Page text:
The world’s largest land-based mobile crane has finished the heavy lifting at Intel’s massive construction site in Hillsboro, Oregon.
The Lampson International LTL-2600 Transi-Lift, billed as the largest mobile construction crane in the world, has been on site for several weeks installing giant roof trusses on D1X, Intel’s multi-billion-dollar factory currently under construction here.
Kate Lampson, director of public affairs and marketing for Lampson International, said the crane’s job at D1X wrapped up this week and workers have already begun dismantling it in preparation for shipment and transport to its next job, which may be in Norway, she said.
Lampson declined to put a value on the big crane or discuss how much Intel paid to have it on site, but previous published reports put the rental at $5 million and it has been at the site for about five to seven weeks.
The crane has an “ultimate capacity” exceeding 2,600 tons, according to Lampson. That means a lift capacity of over half a million pounds, or the equivalent of 67 large male elephants in a single lift. What makes it unique to other heavy-lift industrial cranes is it can be fully mobile under load, Lampson said.
The construction is part of a massive investment in U.S. manufacturing that Intel announced in October of last year, and again in February of this year. Overall, the company is spending between $6 billion and $8 billion to expand U.S. manufacturing including D1X, while upgrading existing facilities in Oregon and Arizona. Another new $5 billion factory in Arizona was announced in February, and construction is now underway.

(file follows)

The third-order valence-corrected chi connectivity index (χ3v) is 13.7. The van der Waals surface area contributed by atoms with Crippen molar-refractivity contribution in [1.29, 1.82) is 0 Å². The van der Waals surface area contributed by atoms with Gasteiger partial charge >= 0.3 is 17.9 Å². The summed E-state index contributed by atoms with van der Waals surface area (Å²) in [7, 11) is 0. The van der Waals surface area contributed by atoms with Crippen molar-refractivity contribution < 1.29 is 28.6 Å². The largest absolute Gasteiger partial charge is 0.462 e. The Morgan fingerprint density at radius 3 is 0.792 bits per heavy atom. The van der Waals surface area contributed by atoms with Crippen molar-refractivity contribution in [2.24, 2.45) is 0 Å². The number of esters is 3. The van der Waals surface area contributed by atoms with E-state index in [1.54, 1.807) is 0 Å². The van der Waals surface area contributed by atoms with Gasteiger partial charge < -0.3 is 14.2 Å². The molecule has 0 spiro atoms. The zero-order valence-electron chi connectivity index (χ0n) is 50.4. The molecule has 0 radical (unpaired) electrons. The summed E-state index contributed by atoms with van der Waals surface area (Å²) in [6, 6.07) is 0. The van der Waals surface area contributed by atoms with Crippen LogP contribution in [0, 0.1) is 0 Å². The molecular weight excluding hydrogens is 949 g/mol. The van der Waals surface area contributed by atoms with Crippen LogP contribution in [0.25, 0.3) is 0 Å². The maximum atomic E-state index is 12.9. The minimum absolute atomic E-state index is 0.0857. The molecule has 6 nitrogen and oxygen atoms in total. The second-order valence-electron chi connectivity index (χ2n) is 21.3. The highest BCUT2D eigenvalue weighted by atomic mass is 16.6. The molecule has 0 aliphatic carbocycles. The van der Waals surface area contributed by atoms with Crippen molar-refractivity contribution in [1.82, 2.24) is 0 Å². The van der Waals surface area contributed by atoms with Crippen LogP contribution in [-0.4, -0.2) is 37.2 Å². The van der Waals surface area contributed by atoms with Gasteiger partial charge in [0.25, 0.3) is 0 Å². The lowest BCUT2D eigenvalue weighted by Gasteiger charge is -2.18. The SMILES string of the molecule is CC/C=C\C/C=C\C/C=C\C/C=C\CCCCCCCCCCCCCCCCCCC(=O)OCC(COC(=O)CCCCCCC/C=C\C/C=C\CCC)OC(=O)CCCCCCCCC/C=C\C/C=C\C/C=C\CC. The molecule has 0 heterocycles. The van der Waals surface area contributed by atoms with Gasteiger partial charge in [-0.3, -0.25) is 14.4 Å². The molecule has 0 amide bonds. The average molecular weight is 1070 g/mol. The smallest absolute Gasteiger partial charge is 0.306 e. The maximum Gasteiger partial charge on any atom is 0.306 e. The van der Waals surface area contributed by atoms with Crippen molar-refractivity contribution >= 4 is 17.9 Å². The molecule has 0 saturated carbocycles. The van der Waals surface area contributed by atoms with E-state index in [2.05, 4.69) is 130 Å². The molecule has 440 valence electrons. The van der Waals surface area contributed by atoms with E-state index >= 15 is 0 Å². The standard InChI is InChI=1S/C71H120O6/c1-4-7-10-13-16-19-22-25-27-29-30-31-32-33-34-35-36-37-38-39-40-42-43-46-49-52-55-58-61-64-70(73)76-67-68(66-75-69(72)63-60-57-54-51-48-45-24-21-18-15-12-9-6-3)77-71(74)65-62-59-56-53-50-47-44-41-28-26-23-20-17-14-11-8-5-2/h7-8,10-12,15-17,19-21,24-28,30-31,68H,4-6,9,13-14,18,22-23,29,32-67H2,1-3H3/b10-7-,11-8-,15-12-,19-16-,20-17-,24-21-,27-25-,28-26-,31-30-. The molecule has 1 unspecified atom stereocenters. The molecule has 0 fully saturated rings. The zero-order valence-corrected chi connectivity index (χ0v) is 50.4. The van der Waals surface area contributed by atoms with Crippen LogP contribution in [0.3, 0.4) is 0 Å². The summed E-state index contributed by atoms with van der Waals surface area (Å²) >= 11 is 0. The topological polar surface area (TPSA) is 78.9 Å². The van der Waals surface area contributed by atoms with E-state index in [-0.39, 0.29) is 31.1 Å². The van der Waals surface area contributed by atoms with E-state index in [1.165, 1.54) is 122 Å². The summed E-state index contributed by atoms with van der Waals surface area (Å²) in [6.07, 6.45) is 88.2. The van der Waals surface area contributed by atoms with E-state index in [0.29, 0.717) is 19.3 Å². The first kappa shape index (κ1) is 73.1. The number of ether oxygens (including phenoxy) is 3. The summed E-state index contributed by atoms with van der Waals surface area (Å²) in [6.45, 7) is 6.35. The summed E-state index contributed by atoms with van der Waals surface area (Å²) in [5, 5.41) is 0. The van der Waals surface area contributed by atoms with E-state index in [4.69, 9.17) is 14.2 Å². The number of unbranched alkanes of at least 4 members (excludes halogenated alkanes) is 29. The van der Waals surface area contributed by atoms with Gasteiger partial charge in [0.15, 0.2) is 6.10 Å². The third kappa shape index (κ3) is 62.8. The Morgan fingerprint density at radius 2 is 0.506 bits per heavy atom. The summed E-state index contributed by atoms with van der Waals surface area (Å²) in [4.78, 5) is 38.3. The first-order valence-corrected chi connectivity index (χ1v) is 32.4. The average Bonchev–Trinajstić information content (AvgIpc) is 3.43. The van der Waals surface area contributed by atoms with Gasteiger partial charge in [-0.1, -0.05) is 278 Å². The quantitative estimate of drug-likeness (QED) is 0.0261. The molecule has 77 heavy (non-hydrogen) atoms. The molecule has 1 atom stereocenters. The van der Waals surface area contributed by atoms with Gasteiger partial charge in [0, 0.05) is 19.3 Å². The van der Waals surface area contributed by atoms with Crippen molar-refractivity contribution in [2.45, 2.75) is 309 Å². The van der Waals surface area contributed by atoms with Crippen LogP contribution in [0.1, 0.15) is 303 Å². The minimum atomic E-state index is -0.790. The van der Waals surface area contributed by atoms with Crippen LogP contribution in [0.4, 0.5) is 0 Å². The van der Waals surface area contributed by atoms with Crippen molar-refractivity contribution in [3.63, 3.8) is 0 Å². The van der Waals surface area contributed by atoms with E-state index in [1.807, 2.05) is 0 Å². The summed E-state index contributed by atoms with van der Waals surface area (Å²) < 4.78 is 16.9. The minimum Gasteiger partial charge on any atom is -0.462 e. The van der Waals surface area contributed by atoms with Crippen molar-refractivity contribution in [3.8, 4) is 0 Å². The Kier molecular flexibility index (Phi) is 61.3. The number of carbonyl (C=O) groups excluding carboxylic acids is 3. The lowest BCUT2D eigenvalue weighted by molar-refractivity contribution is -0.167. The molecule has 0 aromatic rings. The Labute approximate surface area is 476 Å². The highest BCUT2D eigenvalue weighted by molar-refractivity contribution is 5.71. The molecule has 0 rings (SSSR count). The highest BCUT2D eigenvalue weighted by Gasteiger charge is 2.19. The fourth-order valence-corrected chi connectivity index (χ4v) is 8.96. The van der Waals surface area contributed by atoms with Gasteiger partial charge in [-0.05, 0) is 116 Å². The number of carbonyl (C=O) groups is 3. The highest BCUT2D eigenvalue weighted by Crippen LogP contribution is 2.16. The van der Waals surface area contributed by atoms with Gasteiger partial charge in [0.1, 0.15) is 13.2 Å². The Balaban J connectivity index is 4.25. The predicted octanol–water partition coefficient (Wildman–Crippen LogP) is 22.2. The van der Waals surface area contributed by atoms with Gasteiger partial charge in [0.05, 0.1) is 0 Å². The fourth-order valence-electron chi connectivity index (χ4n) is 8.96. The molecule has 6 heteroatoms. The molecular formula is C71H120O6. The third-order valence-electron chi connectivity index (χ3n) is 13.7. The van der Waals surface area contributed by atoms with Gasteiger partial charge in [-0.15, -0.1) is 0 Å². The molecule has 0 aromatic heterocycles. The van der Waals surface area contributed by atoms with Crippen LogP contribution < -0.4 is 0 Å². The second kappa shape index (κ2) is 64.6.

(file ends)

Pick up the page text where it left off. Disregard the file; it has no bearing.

When President Barack Obama visited an Oregon factory this year, Intel President and CEO Paul Otellini said the D1X project would generate 3,000 construction jobs over 2 years and require 19,000 tons of steel, 13,000 truckloads of cement and more than 40 miles of pipe before it was done. When finished, the clean room alone — the main floor where silicon development and manufacturing is done — will be the size of four football fields, according to Otellini.
Otellini said D1X is scheduled for start-up in 2013 and will be the first 14nm microprocessor manufacturing facility in the world.
This content was originally published on the Intel Free Press website.